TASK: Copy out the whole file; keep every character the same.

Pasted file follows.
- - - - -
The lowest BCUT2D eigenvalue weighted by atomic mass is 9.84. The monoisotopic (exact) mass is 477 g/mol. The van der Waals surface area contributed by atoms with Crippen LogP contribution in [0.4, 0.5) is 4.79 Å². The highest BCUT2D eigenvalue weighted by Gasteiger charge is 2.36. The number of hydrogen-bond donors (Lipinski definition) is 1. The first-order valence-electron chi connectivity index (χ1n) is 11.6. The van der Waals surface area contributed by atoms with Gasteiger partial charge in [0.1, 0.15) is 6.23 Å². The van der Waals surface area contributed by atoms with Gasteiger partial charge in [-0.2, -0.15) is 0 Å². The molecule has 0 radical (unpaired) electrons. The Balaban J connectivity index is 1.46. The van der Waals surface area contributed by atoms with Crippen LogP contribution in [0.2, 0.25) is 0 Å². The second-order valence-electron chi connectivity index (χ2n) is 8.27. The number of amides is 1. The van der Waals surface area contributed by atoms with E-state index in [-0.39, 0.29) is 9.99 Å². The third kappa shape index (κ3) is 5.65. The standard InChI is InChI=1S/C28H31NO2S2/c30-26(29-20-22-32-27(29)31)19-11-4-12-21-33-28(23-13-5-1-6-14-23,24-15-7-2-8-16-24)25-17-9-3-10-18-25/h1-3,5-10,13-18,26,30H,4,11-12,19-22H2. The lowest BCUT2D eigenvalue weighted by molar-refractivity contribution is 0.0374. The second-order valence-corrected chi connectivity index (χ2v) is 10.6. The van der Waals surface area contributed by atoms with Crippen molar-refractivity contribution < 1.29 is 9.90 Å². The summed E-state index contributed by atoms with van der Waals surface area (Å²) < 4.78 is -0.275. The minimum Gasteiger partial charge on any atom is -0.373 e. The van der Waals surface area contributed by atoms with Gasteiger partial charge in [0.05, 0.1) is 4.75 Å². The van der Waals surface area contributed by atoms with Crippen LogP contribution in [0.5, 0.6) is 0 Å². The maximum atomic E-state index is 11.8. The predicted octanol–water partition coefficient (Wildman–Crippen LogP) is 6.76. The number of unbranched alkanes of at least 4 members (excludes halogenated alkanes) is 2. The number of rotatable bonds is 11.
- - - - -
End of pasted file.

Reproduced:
The lowest BCUT2D eigenvalue weighted by atomic mass is 9.84. The monoisotopic (exact) mass is 477 g/mol. The van der Waals surface area contributed by atoms with Crippen LogP contribution in [0.4, 0.5) is 4.79 Å². The highest BCUT2D eigenvalue weighted by Gasteiger charge is 2.36. The number of hydrogen-bond donors (Lipinski definition) is 1. The first-order valence-electron chi connectivity index (χ1n) is 11.6. The van der Waals surface area contributed by atoms with Gasteiger partial charge in [0.1, 0.15) is 6.23 Å². The van der Waals surface area contributed by atoms with Gasteiger partial charge in [-0.2, -0.15) is 0 Å². The molecule has 0 radical (unpaired) electrons. The Balaban J connectivity index is 1.46. The van der Waals surface area contributed by atoms with Crippen LogP contribution in [0.2, 0.25) is 0 Å². The second-order valence-electron chi connectivity index (χ2n) is 8.27. The number of amides is 1. The van der Waals surface area contributed by atoms with E-state index in [-0.39, 0.29) is 9.99 Å². The third kappa shape index (κ3) is 5.65. The standard InChI is InChI=1S/C28H31NO2S2/c30-26(29-20-22-32-27(29)31)19-11-4-12-21-33-28(23-13-5-1-6-14-23,24-15-7-2-8-16-24)25-17-9-3-10-18-25/h1-3,5-10,13-18,26,30H,4,11-12,19-22H2. The lowest BCUT2D eigenvalue weighted by molar-refractivity contribution is 0.0374. The second-order valence-corrected chi connectivity index (χ2v) is 10.6. The van der Waals surface area contributed by atoms with Crippen molar-refractivity contribution < 1.29 is 9.90 Å². The summed E-state index contributed by atoms with van der Waals surface area (Å²) < 4.78 is -0.275. The minimum Gasteiger partial charge on any atom is -0.373 e. The van der Waals surface area contributed by atoms with Gasteiger partial charge in [0.05, 0.1) is 4.75 Å². The van der Waals surface area contributed by atoms with Crippen LogP contribution in [0.5, 0.6) is 0 Å². The maximum atomic E-state index is 11.8. The predicted octanol–water partition coefficient (Wildman–Crippen LogP) is 6.76. The number of unbranched alkanes of at least 4 members (excludes halogenated alkanes) is 2. The number of rotatable bonds is 11.